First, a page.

Partner Center Find a Broker

U.S. President Trump seems to be having a temper tantrum, as he threw shade on several trade partners and warned about a major conflict with North Korea, taking the spotlight away from the Japanese data dump.

  • Japanese household spending down by 1.3% vs. projected 0.6% dip
  • Japanese national core CPI up by 0.2% as expected in March
  • Tokyo core CPI down by 0.1% vs. projected 0.2% drop in March
  • Japanese preliminary industrial production fell by 2.1% vs. projected 0.6% drop
  • Japanese retail sales up 2.1% in March vs. 1.6% forecast
  • Japan’s unemployment rate steady at 2.8% vs. expected rise to 2.9%
  • New Zealand ANZ business confidence index down from 11.3 to 11.0
  • Australian quarterly PPI up by 0.5% vs. projected 0.3% uptick
  • Australian private sector credit up by 0.3% vs. 0.5% consensus
  • Trump: Plans to renegotiate “horrible” trade deal with South Korea, warned of “major, major” conflict with North Korea
  • Trump: Saudi Arabia has “not treated us fairly” in paying share for U.S. defense

Major Events:

Japanese data dump

Economic reports from Japan turned out mixed, with inflation readings coming in relatively upbeat and spending reports showing some weakness.

The Tokyo core CPI posted a smaller than expected 0.1% drop compared to the estimated 0.2% decline while the national core CPI printed a 0.2% uptick as expected. This marked the third consecutive monthly increase in inflation, signaling that the Japanese central bank might not need to ramp up its easing efforts anytime soon.

Household spending slipped by 1.3% year-over-year, worse than the projected 0.6% fall, while retail sales ticked up by 2.1% from the same month last year, higher than the estimated 1.6% gain. The unemployment rate held steady at 2.8% instead of rising to 2.9% in March while preliminary industrial production slumped by 2.1%.

Trump whines about trade deals

In an interview with Reuters, U.S. President Trump felt the need to get several grievances off his chest as he ranted about how other nations have been treating them unfairly.

First off, he cited Saudi Arabia for not paying their rightful share in terms of defense. He said that the U.S. is “losing a tremendous amount of money” in helping Saudi Arabia defend the kingdom, adding that the administration is planning on scheduling visits to the country in the second half of May.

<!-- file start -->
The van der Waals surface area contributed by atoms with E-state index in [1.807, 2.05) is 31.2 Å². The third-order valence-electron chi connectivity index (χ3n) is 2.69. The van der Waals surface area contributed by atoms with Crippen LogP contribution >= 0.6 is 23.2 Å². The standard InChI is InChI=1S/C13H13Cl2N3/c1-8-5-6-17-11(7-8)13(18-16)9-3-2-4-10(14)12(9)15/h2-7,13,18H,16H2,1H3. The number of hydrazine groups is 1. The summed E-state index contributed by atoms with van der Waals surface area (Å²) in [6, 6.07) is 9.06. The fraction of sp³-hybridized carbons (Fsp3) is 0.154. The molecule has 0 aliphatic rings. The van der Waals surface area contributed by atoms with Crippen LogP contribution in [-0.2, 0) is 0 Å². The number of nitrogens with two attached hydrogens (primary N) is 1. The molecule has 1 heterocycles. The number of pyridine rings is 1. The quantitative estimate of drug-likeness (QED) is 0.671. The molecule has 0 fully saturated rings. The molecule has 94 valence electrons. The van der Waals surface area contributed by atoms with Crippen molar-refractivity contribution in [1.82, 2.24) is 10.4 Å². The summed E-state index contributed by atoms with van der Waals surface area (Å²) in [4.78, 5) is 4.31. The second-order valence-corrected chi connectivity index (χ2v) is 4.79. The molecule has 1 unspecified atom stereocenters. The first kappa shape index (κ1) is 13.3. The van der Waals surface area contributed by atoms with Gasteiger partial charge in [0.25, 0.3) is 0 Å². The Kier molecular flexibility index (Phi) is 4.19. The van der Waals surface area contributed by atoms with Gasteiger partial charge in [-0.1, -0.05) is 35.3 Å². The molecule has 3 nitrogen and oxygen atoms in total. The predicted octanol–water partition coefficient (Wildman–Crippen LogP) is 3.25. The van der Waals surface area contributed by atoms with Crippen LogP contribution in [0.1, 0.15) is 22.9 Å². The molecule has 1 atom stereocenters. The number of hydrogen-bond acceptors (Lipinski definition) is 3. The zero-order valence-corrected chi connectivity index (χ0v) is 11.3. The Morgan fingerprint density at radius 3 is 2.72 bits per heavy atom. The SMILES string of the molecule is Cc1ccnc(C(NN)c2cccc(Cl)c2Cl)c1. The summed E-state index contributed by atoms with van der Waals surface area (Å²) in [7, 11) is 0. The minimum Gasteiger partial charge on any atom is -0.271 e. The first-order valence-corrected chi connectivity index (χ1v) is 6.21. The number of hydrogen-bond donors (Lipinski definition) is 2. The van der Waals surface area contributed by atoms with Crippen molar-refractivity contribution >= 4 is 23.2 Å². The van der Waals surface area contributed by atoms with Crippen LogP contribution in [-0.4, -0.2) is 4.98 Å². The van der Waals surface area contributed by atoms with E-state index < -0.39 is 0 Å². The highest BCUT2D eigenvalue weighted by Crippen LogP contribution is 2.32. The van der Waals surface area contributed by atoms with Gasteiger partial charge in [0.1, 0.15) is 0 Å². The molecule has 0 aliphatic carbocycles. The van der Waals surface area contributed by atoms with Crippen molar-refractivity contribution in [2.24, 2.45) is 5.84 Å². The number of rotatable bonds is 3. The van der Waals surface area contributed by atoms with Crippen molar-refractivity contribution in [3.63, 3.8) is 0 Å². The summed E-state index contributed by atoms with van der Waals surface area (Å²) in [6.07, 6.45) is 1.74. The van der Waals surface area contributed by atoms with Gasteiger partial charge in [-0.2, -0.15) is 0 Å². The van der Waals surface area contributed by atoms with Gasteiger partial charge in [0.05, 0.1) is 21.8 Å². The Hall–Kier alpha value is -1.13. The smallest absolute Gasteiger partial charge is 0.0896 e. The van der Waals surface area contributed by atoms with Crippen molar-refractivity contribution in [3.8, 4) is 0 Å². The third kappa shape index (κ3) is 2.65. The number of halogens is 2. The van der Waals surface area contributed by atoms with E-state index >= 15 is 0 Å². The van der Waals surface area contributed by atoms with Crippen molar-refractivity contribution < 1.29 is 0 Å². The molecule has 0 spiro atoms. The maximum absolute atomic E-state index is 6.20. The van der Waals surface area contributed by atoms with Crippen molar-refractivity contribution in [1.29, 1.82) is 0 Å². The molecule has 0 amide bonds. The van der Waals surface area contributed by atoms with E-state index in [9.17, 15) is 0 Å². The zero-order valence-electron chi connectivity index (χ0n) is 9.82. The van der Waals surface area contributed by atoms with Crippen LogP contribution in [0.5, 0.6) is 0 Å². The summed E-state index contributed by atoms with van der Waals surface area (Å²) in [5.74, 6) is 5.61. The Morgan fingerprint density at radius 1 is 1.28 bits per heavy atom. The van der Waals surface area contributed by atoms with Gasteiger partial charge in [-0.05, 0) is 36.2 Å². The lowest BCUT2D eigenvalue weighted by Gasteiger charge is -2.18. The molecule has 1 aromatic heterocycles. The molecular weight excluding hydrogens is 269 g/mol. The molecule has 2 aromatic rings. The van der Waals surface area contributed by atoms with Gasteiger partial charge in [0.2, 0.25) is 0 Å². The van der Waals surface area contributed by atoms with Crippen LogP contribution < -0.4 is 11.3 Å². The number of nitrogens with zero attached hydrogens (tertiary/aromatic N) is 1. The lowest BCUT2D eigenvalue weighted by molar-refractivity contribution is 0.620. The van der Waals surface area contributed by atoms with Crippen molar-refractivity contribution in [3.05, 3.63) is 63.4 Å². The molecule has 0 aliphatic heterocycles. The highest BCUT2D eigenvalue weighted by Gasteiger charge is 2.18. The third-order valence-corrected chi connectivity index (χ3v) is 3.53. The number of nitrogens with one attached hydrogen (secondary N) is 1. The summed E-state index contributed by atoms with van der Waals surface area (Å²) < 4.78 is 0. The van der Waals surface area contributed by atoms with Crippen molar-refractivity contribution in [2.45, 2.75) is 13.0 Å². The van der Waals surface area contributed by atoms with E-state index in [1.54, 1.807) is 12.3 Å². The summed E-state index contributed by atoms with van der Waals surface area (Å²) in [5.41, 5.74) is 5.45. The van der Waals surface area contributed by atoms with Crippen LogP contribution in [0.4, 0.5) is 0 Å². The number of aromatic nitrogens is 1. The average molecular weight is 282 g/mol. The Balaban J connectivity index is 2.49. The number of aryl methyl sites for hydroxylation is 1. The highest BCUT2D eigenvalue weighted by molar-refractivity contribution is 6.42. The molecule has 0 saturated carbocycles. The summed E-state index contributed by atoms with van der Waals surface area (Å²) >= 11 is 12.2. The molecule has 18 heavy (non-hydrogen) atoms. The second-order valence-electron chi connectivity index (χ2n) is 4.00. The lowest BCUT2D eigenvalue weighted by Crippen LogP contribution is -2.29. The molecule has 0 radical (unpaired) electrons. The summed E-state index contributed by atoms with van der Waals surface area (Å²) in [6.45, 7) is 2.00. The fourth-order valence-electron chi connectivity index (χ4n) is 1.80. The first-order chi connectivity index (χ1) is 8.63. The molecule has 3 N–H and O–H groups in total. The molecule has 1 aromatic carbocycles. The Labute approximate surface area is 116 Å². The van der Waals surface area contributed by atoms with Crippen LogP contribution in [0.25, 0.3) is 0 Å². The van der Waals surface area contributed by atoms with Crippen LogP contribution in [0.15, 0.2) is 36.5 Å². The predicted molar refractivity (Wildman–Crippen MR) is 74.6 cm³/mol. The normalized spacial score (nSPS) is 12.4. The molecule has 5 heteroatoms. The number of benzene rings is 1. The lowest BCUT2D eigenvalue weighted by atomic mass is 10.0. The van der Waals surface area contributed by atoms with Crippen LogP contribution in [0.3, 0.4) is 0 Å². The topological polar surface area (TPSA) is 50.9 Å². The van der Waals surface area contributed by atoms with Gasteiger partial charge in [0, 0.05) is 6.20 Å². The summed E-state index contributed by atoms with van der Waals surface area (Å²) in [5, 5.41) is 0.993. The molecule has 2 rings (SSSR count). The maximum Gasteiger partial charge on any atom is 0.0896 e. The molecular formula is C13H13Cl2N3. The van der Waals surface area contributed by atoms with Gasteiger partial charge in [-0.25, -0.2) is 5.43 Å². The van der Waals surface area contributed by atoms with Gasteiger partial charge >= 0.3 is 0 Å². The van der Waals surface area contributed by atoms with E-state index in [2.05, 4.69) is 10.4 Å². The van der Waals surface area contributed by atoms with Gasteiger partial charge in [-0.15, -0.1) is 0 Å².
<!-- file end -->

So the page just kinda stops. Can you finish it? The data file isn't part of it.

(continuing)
Next up, he warned that a “major, major” conflict with North Korea could arise if the Asian nation doesn’t halt its nuclear and missile program tests. He said that economic sanctions and military action could be on the table but that he still prefers a diplomatic resolution.

After that, Trump mentioned that he wants to either renegotiate or terminate their “horrible” trade deal with South Korea and that he wants the country to pay $1 billion for the U.S. THAAD anti-missile defense system. And on the subject of trade deals, the Donald also claimed that he was ready to terminate NAFTA before receiving calls from the leaders of Canada and Mexico.

“We will do trade deals that are going to make up for a tremendous amount of the deficit. We are going to be doing trade deals that are going to be much better trade deals,” Trump said.

Market Movers:


The Loonie edged lower against most of its counterparts as a bit of risk aversion kicked in and comdolls were on the losing end.

USD/CAD inched up from 1.3627 to 1.3652, CAD/JPY turned down from a high of 81.71 to a low of 81.41, EUR/CAD is up to 1.4842, and GBP/CAD advanced to 1.7615.

Watch Out For:

  • 6:30 am GMT: French flash GDP (0.4% expected, 0.4% previous)
  • 7:00 am GMT: German retail sales (0.1% expected, 1.8% previous)
  • 7:45 am GMT: French consumer spending (0.6% expected, -0.8% previous)
  • 8:00 am GMT: Swiss KOF economic barometer (107.7 expected, 107.6 previous)
  • 9:00 am GMT: SNB head Thomas Jordan’s testimony
  • 9:30 am GMT: U.K. preliminary GDP (Check out Forex Gump’s trading guide!)
  • 10:00 am GMT: Euro zone flash CPI (1.8% expected, 1.5% previous)
  • 10:00 am GMT: Euro zone flash core CPI (1.0% expected, 0.7% previous)